CEQR,ULURP fees proposed for substantial increase

City Planning claims new fees required to cover costs. City Planning moved to increase fees for private applications made pursuant to the City Environmental Quality Review process and the City’s land use review procedure, ULURP. At the Planning Commission’s March 12, 2007 review session, City Planning’s Deputy Counsel Julie Lubin explained that the increase would be the first since 2002, and was meant to align fees more closely to actual costs. The increase, Lubin added, would not cover all costs associated with the review of applications since 22 percent of applications come from government agencies, which are exempt.

Under the proposal, CEQR fees would increase 15 percent, except fees  for Type  II applications which would increase from  $75 to $100. Type II actions do not  require an environmental assessment, making costs   to  Planning
minimal. There are 12 levels of fees for non-Type II actions, with  the  cost  based on the square
footage of the  project. The smallest fees, for projects less than 10,000  sq.ft.,  would increase from $370 to $425. The largest fees, for applications over a million sq.ft., would increase  from   $253,000   to $290,950.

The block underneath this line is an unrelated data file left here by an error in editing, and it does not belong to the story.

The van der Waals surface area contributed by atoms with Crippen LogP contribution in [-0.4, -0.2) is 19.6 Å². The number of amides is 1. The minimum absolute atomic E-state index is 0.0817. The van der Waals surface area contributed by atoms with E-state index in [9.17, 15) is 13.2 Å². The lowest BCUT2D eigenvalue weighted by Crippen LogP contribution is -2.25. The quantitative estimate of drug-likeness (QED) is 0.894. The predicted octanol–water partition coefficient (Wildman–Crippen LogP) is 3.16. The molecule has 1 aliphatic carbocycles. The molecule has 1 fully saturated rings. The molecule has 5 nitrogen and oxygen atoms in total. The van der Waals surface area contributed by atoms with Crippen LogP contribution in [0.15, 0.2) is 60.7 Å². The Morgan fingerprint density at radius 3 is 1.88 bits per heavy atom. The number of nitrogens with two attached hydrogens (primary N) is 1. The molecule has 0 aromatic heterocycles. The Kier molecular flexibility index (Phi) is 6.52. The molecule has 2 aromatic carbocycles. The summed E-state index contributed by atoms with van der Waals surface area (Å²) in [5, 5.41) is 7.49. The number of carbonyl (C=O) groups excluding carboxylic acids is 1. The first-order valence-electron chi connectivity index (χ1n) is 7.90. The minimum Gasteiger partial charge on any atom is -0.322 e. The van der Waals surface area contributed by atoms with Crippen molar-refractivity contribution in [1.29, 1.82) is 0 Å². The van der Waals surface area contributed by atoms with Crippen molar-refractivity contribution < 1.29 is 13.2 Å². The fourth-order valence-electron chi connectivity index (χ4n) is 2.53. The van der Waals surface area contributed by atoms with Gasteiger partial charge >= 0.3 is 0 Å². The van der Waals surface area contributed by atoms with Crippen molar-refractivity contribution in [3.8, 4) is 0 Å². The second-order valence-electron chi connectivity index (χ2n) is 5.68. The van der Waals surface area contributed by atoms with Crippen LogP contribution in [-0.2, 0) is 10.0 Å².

ULURP  fees  would be increased by 40 percent in most cases.  For  special permits, fees  for projects with  less than 10,000 sq.ft. would  increase  from   $1,350 to $1,890, and  the largest fees, for applications over 500,000 sq.ft., would  increase  from $19,500  to $27,300.  For zoning map amend- ments,  projects  with   less   than 10,000 sq.ft. would see a fee increase from $1,450 to $2,030, and applications over  500,000   sq.ft.  would increase from $20,250 to $28,350.

Other fee increases include permits for sidewalk cafes,  which would increase to a flat $50 per seat regardless of enclosure. Planning also proposed a new fee of $100 for letters verifying a  site’s zoning.

Not-for-profits will no longer be exempt from  CEQR or ULURP fees.  Lubin  explained that this  change resulted from very large applications by-not-for-profits, such as the recent expansion of the Museum of Modern Art, which created huge costs for Planning. Instead, Planning will exempt some smaller organizations including neighborhood, community, or homeowner groups if they operate on a non-profit basis and if their application consists of a zoning map amendment for an area of at least two blocks.

Planning will hold its public hearing on the proposal on April 25, 2007 at 22 Reade Street.

City Record,March 20, 2007, at 909.

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